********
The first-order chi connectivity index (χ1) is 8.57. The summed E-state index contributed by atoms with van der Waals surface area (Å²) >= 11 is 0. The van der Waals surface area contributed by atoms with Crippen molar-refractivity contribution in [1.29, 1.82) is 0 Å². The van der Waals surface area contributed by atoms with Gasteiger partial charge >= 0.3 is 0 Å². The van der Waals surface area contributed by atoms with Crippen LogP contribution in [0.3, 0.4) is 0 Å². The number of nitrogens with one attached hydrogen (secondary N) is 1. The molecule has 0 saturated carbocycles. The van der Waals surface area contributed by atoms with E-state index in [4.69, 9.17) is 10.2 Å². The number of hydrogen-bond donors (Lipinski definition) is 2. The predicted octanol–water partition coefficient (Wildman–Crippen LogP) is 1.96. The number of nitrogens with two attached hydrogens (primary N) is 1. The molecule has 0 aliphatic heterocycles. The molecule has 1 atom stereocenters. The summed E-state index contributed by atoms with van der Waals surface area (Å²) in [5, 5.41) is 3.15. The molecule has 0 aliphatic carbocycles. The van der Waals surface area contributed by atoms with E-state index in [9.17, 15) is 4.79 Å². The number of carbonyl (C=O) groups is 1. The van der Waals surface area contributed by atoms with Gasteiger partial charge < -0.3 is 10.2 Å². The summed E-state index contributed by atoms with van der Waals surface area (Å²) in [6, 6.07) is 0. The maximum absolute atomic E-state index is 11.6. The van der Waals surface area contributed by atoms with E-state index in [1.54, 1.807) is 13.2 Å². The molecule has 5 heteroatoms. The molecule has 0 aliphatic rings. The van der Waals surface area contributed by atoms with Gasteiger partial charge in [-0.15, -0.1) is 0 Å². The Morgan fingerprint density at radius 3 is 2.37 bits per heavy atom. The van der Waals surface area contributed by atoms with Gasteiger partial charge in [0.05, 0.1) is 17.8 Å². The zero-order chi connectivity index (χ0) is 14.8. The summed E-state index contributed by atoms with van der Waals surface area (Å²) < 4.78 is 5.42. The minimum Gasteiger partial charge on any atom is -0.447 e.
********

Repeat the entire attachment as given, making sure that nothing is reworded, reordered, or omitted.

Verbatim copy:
The first-order chi connectivity index (χ1) is 8.57. The summed E-state index contributed by atoms with van der Waals surface area (Å²) >= 11 is 0. The van der Waals surface area contributed by atoms with Crippen molar-refractivity contribution in [1.29, 1.82) is 0 Å². The van der Waals surface area contributed by atoms with Gasteiger partial charge >= 0.3 is 0 Å². The van der Waals surface area contributed by atoms with Crippen LogP contribution in [0.3, 0.4) is 0 Å². The number of nitrogens with one attached hydrogen (secondary N) is 1. The molecule has 0 saturated carbocycles. The van der Waals surface area contributed by atoms with E-state index in [4.69, 9.17) is 10.2 Å². The number of hydrogen-bond donors (Lipinski definition) is 2. The predicted octanol–water partition coefficient (Wildman–Crippen LogP) is 1.96. The number of nitrogens with two attached hydrogens (primary N) is 1. The molecule has 0 aliphatic heterocycles. The molecule has 1 atom stereocenters. The summed E-state index contributed by atoms with van der Waals surface area (Å²) in [5, 5.41) is 3.15. The molecule has 0 aliphatic carbocycles. The van der Waals surface area contributed by atoms with E-state index in [9.17, 15) is 4.79 Å². The number of carbonyl (C=O) groups is 1. The van der Waals surface area contributed by atoms with Gasteiger partial charge < -0.3 is 10.2 Å². The summed E-state index contributed by atoms with van der Waals surface area (Å²) in [6, 6.07) is 0. The maximum absolute atomic E-state index is 11.6. The van der Waals surface area contributed by atoms with E-state index in [1.54, 1.807) is 13.2 Å². The molecule has 5 heteroatoms. The molecule has 0 aliphatic rings. The van der Waals surface area contributed by atoms with Gasteiger partial charge in [-0.15, -0.1) is 0 Å². The Morgan fingerprint density at radius 3 is 2.37 bits per heavy atom. The van der Waals surface area contributed by atoms with Gasteiger partial charge in [0.05, 0.1) is 17.8 Å². The zero-order chi connectivity index (χ0) is 14.8. The summed E-state index contributed by atoms with van der Waals surface area (Å²) < 4.78 is 5.42. The minimum Gasteiger partial charge on any atom is -0.447 e.